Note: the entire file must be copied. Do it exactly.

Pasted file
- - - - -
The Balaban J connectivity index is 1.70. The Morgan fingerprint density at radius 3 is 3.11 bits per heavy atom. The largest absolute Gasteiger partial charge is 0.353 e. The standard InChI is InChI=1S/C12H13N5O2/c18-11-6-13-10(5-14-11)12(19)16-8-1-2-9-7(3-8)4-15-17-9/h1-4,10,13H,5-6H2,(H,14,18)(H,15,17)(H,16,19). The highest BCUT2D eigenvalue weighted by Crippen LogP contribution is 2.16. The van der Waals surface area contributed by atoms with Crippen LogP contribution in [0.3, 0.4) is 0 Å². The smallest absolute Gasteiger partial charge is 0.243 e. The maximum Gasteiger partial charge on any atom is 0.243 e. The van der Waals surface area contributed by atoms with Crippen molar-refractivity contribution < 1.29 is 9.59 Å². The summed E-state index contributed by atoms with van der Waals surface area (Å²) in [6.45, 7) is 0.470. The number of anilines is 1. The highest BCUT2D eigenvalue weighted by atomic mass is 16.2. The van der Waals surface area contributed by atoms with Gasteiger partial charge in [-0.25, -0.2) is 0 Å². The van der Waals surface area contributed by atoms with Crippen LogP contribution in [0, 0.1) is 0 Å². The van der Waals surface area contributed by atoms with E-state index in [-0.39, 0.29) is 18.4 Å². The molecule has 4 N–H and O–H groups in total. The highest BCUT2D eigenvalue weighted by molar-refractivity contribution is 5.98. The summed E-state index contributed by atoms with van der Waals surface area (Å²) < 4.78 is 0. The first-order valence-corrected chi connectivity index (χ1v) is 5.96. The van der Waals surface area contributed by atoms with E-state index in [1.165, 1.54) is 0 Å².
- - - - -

The Balaban J connectivity index is 1.70. The Morgan fingerprint density at radius 3 is 3.11 bits per heavy atom. The largest absolute Gasteiger partial charge is 0.353 e. The standard InChI is InChI=1S/C12H13N5O2/c18-11-6-13-10(5-14-11)12(19)16-8-1-2-9-7(3-8)4-15-17-9/h1-4,10,13H,5-6H2,(H,14,18)(H,15,17)(H,16,19). The highest BCUT2D eigenvalue weighted by Crippen LogP contribution is 2.16. The van der Waals surface area contributed by atoms with Crippen LogP contribution in [0.3, 0.4) is 0 Å². The smallest absolute Gasteiger partial charge is 0.243 e. The maximum Gasteiger partial charge on any atom is 0.243 e. The van der Waals surface area contributed by atoms with Crippen molar-refractivity contribution < 1.29 is 9.59 Å². The summed E-state index contributed by atoms with van der Waals surface area (Å²) in [6.45, 7) is 0.470. The number of anilines is 1. The highest BCUT2D eigenvalue weighted by atomic mass is 16.2. The van der Waals surface area contributed by atoms with Gasteiger partial charge in [-0.25, -0.2) is 0 Å². The van der Waals surface area contributed by atoms with Crippen LogP contribution in [0, 0.1) is 0 Å². The van der Waals surface area contributed by atoms with E-state index in [-0.39, 0.29) is 18.4 Å². The molecule has 4 N–H and O–H groups in total. The highest BCUT2D eigenvalue weighted by molar-refractivity contribution is 5.98. The summed E-state index contributed by atoms with van der Waals surface area (Å²) < 4.78 is 0. The first-order valence-corrected chi connectivity index (χ1v) is 5.96. The van der Waals surface area contributed by atoms with E-state index in [1.165, 1.54) is 0 Å².